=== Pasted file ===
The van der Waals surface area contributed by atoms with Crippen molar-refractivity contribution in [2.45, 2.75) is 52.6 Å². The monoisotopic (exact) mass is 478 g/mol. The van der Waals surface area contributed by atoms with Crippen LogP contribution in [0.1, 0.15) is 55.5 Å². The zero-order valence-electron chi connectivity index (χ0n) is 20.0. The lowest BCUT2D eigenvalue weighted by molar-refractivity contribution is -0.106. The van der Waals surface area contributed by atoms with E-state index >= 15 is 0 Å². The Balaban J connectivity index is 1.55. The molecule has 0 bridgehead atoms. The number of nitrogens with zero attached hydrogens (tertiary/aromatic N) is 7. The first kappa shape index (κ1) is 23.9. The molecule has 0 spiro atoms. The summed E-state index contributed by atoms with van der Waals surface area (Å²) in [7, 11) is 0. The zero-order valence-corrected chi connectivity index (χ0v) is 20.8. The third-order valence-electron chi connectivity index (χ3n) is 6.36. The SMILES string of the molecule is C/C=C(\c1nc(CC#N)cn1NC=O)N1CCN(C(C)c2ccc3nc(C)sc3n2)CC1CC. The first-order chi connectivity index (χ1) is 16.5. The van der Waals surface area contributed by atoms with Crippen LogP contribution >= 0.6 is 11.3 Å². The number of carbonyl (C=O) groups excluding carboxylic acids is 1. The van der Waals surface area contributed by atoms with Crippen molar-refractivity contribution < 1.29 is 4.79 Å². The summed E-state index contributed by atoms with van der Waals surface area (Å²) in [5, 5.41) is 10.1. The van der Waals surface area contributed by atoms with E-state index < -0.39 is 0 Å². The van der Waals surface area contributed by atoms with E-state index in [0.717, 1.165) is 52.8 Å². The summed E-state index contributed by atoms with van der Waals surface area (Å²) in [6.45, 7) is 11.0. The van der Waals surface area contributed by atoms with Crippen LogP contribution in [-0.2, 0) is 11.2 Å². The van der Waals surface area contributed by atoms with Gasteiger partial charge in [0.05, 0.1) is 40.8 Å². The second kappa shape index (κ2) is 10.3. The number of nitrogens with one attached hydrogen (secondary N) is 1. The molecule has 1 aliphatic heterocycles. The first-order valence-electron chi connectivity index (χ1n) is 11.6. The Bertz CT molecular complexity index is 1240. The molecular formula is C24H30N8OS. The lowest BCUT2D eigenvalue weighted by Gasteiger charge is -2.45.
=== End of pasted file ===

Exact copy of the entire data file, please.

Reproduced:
The van der Waals surface area contributed by atoms with Crippen molar-refractivity contribution in [2.45, 2.75) is 52.6 Å². The monoisotopic (exact) mass is 478 g/mol. The van der Waals surface area contributed by atoms with Crippen LogP contribution in [0.1, 0.15) is 55.5 Å². The zero-order valence-electron chi connectivity index (χ0n) is 20.0. The lowest BCUT2D eigenvalue weighted by molar-refractivity contribution is -0.106. The van der Waals surface area contributed by atoms with E-state index >= 15 is 0 Å². The Balaban J connectivity index is 1.55. The molecule has 0 bridgehead atoms. The number of nitrogens with zero attached hydrogens (tertiary/aromatic N) is 7. The first kappa shape index (κ1) is 23.9. The molecule has 0 spiro atoms. The summed E-state index contributed by atoms with van der Waals surface area (Å²) in [7, 11) is 0. The zero-order valence-corrected chi connectivity index (χ0v) is 20.8. The third-order valence-electron chi connectivity index (χ3n) is 6.36. The SMILES string of the molecule is C/C=C(\c1nc(CC#N)cn1NC=O)N1CCN(C(C)c2ccc3nc(C)sc3n2)CC1CC. The first-order chi connectivity index (χ1) is 16.5. The van der Waals surface area contributed by atoms with Crippen LogP contribution >= 0.6 is 11.3 Å². The number of carbonyl (C=O) groups excluding carboxylic acids is 1. The van der Waals surface area contributed by atoms with Crippen molar-refractivity contribution < 1.29 is 4.79 Å². The summed E-state index contributed by atoms with van der Waals surface area (Å²) in [5, 5.41) is 10.1. The van der Waals surface area contributed by atoms with E-state index < -0.39 is 0 Å². The van der Waals surface area contributed by atoms with E-state index in [0.717, 1.165) is 52.8 Å². The summed E-state index contributed by atoms with van der Waals surface area (Å²) in [6.45, 7) is 11.0. The van der Waals surface area contributed by atoms with Crippen LogP contribution in [-0.2, 0) is 11.2 Å². The van der Waals surface area contributed by atoms with Gasteiger partial charge in [0.05, 0.1) is 40.8 Å². The second kappa shape index (κ2) is 10.3. The number of nitrogens with one attached hydrogen (secondary N) is 1. The molecule has 1 aliphatic heterocycles. The first-order valence-electron chi connectivity index (χ1n) is 11.6. The Bertz CT molecular complexity index is 1240. The molecular formula is C24H30N8OS. The lowest BCUT2D eigenvalue weighted by Gasteiger charge is -2.45.